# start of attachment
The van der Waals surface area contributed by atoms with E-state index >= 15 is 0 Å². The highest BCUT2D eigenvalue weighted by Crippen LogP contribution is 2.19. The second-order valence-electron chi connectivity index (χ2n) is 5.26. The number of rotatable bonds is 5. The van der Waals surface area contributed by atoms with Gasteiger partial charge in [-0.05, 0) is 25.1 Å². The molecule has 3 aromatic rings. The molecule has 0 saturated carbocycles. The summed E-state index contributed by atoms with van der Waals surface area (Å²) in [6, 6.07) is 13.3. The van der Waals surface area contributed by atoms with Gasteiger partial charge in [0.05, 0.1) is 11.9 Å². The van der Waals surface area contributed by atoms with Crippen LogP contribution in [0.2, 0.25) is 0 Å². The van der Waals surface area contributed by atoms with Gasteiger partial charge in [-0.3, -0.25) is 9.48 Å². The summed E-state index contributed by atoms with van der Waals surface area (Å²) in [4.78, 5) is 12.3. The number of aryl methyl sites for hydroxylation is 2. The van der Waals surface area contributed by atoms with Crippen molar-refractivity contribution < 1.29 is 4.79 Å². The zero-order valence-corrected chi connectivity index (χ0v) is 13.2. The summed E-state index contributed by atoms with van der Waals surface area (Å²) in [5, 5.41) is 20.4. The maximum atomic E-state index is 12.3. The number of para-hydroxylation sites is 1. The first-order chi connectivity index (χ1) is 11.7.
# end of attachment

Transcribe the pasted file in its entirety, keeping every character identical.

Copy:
The van der Waals surface area contributed by atoms with E-state index >= 15 is 0 Å². The highest BCUT2D eigenvalue weighted by Crippen LogP contribution is 2.19. The second-order valence-electron chi connectivity index (χ2n) is 5.26. The number of rotatable bonds is 5. The van der Waals surface area contributed by atoms with Gasteiger partial charge in [-0.05, 0) is 25.1 Å². The molecule has 3 aromatic rings. The molecule has 0 saturated carbocycles. The summed E-state index contributed by atoms with van der Waals surface area (Å²) in [6, 6.07) is 13.3. The van der Waals surface area contributed by atoms with Gasteiger partial charge in [0.05, 0.1) is 11.9 Å². The van der Waals surface area contributed by atoms with Crippen LogP contribution in [0.2, 0.25) is 0 Å². The van der Waals surface area contributed by atoms with Gasteiger partial charge in [-0.3, -0.25) is 9.48 Å². The summed E-state index contributed by atoms with van der Waals surface area (Å²) in [4.78, 5) is 12.3. The number of aryl methyl sites for hydroxylation is 2. The van der Waals surface area contributed by atoms with Crippen molar-refractivity contribution < 1.29 is 4.79 Å². The zero-order valence-corrected chi connectivity index (χ0v) is 13.2. The summed E-state index contributed by atoms with van der Waals surface area (Å²) in [5, 5.41) is 20.4. The maximum atomic E-state index is 12.3. The number of para-hydroxylation sites is 1. The first-order chi connectivity index (χ1) is 11.7.